The event concluded Saturday with two guest speakers: Nevada Mining Association President Dana Bennett and U.S. Rep. Mark Amodei, R-Nev.
National WIM President Darlene Bray said the purpose of the annual event is to bring all the members together and revitalize the group’s common goals. “We’re bringing new chapters up to speed on our mission statement and our goal,” she said. Bray said the members had a “fabulous time” in Elko.
The group also determined there was room for improvement, she said. “We need to modernize with the time,” Bray said. “We need to come up with new ideas and new ways with the swing of new technology. … We would like to get more people involved in educating their communities about mining. Mining is our bread and butter, and educating the community on mining helps keep the industry strong. People don’t understand where things come from. If you don’t have mining, you won’t have the things you take for granted.”
The luncheon guest speaker, Bennett, also touched on this theme. “I talk about mining with people who don’t necessarily understand it,” Bennett said.
She said about 70 percent of Nevada’s Legislature comes from the Las Vegas area and many of them are new to Nevada. She said the majority of them do not understand the industry and how important it is to the state. “Nevada produces essential minerals,” Bennett said. “We produce 20 minerals, about 14 percent of the nation’s stockpile essentially, and while we are known for gold and silver, there is a lot of industrial mining here as well. We produce industrial minerals.”
She said her favorite was diatomaceous earth, which is used to filter wine and beer. A mine in California, which is near the Nevada border, mines rare earth elements. Bennett said some geologists believe more rare earth elements can be found in Nevada. “These are incredibly important for national defense,” Bennett said. “… And for stuff we use on a daily basis. It’s fun to talk to Nevada legislators about the way mining affects them. Their phone would not vibrate if they didn’t have the rare earth elements out of the Molycorp mine.”
At the end of her speech Bennett asked the group what the industry could do to get more women to apply for jobs on mine sites. She said in Nevada, women make up 5 percent of haul truck drivers, but in Australia women are one-third.
The group consensus seemed to be that in some companies, management’s mindset about female equipment operators needed to be change and women in general needed to be educated more on the opportunities that are available to them.
Several of the attendees said when a job opens up for an equipment operator, they will receive 50 or 100 applications, but not one will be from a woman. Other attendees said they have seen women passed over for promotions on site for male employees who weren’t as qualified. However, everyone agreed it came down to educating everyone that mine sites can employee men and women equally.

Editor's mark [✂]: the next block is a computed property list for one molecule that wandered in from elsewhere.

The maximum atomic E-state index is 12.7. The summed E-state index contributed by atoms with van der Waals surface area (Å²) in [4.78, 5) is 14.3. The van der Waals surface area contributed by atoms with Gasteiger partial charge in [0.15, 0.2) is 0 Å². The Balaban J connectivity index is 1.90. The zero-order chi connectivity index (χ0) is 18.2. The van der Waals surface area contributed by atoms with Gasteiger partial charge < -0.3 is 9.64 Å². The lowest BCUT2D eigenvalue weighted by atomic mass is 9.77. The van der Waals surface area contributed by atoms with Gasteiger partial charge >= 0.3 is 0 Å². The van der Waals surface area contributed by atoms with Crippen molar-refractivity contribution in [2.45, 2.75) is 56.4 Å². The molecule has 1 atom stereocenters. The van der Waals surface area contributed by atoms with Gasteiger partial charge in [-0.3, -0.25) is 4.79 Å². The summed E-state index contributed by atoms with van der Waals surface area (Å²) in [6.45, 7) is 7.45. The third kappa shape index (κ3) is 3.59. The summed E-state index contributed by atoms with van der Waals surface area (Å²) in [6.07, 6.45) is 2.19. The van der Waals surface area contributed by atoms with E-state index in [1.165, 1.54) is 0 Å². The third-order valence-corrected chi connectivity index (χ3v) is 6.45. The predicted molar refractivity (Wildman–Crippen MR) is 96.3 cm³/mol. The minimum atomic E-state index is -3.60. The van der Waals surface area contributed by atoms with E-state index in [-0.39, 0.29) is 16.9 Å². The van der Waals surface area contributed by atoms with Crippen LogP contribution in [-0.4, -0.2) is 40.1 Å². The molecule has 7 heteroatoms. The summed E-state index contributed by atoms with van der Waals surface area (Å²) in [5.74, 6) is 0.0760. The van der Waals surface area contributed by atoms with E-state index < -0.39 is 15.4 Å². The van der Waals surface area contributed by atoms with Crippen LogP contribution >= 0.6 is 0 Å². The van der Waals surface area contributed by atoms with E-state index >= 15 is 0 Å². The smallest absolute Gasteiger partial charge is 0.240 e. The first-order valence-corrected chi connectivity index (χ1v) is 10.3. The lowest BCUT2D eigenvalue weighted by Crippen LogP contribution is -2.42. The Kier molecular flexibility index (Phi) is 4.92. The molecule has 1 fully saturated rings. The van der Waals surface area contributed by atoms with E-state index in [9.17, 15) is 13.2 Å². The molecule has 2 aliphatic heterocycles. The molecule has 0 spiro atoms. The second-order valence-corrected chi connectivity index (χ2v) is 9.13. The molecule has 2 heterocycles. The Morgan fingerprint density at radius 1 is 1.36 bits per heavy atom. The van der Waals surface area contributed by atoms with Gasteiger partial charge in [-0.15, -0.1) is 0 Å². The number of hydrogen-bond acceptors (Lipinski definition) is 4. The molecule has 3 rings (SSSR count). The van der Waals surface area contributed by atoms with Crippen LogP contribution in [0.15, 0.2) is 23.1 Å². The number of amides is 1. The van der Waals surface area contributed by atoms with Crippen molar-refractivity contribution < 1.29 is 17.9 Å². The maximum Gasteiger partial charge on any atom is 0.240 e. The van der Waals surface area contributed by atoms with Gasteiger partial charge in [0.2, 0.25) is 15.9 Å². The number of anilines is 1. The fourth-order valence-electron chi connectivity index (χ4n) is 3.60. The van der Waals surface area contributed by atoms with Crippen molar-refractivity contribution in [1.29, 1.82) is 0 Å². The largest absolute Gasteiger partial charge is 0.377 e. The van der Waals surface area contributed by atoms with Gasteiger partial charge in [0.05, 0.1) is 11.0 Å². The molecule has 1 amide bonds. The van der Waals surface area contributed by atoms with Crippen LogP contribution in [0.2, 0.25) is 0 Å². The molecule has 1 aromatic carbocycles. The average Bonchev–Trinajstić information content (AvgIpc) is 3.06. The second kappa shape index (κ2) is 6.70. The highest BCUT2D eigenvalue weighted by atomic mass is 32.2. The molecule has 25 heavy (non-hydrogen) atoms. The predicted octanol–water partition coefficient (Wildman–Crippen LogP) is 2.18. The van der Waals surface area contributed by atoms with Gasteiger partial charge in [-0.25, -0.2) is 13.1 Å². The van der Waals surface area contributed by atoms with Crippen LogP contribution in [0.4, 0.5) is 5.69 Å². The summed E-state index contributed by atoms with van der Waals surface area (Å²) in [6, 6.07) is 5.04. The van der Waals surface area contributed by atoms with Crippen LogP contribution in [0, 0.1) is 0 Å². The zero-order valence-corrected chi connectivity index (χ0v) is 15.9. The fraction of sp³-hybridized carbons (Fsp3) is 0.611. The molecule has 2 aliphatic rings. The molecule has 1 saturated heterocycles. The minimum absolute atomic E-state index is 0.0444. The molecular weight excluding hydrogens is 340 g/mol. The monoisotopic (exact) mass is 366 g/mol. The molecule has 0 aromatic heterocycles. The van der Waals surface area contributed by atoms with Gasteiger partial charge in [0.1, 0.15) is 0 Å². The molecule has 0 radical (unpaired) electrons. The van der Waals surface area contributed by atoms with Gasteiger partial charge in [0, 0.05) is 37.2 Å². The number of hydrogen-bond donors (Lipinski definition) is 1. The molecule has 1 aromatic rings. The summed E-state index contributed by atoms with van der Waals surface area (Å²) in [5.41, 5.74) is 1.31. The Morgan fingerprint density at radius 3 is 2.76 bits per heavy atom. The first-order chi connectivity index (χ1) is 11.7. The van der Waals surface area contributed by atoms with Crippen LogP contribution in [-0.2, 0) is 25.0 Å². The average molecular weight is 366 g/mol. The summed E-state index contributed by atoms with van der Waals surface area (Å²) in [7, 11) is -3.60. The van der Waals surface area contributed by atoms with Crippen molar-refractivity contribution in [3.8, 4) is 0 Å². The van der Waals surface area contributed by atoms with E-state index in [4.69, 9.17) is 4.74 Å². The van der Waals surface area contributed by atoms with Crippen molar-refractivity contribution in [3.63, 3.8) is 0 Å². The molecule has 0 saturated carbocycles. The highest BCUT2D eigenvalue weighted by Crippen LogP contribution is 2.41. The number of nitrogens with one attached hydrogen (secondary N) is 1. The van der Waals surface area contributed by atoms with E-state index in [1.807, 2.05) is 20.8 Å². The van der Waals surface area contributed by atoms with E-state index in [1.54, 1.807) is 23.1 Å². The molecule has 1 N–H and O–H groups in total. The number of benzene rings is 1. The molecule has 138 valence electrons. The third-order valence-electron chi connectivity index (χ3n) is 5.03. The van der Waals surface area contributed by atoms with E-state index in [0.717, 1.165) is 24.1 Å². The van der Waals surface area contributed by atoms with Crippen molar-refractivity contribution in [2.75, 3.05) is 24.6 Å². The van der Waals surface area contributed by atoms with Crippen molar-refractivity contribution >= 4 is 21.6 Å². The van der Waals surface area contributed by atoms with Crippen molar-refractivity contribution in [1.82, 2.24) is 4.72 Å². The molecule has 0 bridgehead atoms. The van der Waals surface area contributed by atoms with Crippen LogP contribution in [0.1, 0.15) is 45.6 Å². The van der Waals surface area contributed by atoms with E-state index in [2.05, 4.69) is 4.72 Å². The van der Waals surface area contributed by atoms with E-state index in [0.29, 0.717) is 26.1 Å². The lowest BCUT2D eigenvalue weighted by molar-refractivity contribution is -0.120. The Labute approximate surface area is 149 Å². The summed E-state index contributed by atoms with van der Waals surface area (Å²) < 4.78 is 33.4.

During the closing dinner, Amodei was the guest speaker.
Amodei said he has done what he can to make sure permitting moves smoothly between government agencies and the mining industry, but he said there is still room for improvement. He said he was glad Newmont Mining Corp.’s Long Canyon project received its approval.
He said he would like to see more opportunities like Long Canyon and other mines in communities because of the benefits those jobs provide. Amodei said miners are better paid than most other employees. They can afford to buy homes and pay for health care, vehicles and other items. “You add all this up, this is the best industry to have in your communities by a factor of three to the next closest one,” Amodei said.
He said the mining industry does things for its employees that the state and federal government struggle with, such as helping people with health care, housing and food. “This is intuitive common sense,” he said. “You want these industries in your communities, in your counties and in your state. … At any point in time if there’s ever anything I can do for the organization or the industry, if you’re not asking, it’s your fault, and that’s not because I’m your pal, it’s because of what you guys and gals do every day.”
One attendee asked Amodei if he would be running for U.S. Senate. He immediately said “no.” He said he enjoys being in Nevada and likes representing the state two years at a time. “The work is important but the culture sucks,” Amodei said. “The worst thing that could happen is if you ran and you won, you have just committed to staying in Washington, D.C., for six years.” He said Nevada is home and if he ran for a statewide office it would be for one with an office in Carson City, not Washington.
Rhonda Zuraff from Newmont asked Amodei if it would be beneficial to discuss the lessons learned from projects such as Long Canyon, for future projects in the industry. “We’d be happy to sit down with the team, and say OK what were the successes and what were the frustrations,” Amodei said. He said Congress needs to do more oversight on federal agencies. However, oversight is only as good as the information provided, he said. “It is my opinion we as members of Congress in the West have not done a great job of educating our colleagues on the West,” he said. Mining is one of those issues, but it doesn’t end at the state borders, he said. He said the mineral industry across the country needs to come together.